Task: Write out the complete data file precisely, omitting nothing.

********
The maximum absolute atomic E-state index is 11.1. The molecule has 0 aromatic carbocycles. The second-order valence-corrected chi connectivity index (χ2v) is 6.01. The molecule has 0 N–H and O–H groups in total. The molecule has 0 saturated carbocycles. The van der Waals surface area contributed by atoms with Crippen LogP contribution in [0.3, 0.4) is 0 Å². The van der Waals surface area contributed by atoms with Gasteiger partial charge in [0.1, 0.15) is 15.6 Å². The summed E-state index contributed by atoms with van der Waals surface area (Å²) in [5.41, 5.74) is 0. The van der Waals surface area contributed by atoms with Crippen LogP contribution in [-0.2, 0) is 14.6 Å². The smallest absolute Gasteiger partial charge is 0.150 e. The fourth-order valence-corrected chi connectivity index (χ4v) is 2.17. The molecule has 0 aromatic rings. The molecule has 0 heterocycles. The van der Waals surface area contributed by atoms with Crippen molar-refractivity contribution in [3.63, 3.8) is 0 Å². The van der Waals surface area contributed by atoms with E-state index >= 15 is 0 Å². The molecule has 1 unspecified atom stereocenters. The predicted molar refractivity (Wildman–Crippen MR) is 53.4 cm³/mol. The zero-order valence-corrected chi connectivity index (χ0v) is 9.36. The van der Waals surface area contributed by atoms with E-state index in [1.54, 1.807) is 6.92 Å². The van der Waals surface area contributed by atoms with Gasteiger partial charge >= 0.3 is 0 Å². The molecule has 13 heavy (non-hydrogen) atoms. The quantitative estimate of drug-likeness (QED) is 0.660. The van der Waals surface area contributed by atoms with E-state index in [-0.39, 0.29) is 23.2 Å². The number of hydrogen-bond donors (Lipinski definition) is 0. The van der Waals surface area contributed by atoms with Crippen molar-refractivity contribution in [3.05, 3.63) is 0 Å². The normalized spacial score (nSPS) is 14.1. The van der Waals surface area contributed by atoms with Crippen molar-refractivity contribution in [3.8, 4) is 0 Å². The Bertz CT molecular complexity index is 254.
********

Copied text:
The maximum absolute atomic E-state index is 11.1. The molecule has 0 aromatic carbocycles. The second-order valence-corrected chi connectivity index (χ2v) is 6.01. The molecule has 0 N–H and O–H groups in total. The molecule has 0 saturated carbocycles. The van der Waals surface area contributed by atoms with Crippen LogP contribution in [0.3, 0.4) is 0 Å². The van der Waals surface area contributed by atoms with Gasteiger partial charge in [0.1, 0.15) is 15.6 Å². The summed E-state index contributed by atoms with van der Waals surface area (Å²) in [5.41, 5.74) is 0. The van der Waals surface area contributed by atoms with Crippen LogP contribution in [-0.2, 0) is 14.6 Å². The smallest absolute Gasteiger partial charge is 0.150 e. The fourth-order valence-corrected chi connectivity index (χ4v) is 2.17. The molecule has 0 aromatic rings. The molecule has 0 heterocycles. The van der Waals surface area contributed by atoms with Crippen molar-refractivity contribution in [3.63, 3.8) is 0 Å². The van der Waals surface area contributed by atoms with E-state index >= 15 is 0 Å². The molecule has 1 unspecified atom stereocenters. The predicted molar refractivity (Wildman–Crippen MR) is 53.4 cm³/mol. The zero-order valence-corrected chi connectivity index (χ0v) is 9.36. The van der Waals surface area contributed by atoms with E-state index in [1.54, 1.807) is 6.92 Å². The van der Waals surface area contributed by atoms with Gasteiger partial charge >= 0.3 is 0 Å². The molecule has 13 heavy (non-hydrogen) atoms. The quantitative estimate of drug-likeness (QED) is 0.660. The van der Waals surface area contributed by atoms with E-state index in [-0.39, 0.29) is 23.2 Å². The number of hydrogen-bond donors (Lipinski definition) is 0. The van der Waals surface area contributed by atoms with Crippen molar-refractivity contribution in [3.05, 3.63) is 0 Å². The normalized spacial score (nSPS) is 14.1. The van der Waals surface area contributed by atoms with Crippen molar-refractivity contribution in [3.8, 4) is 0 Å². The Bertz CT molecular complexity index is 254.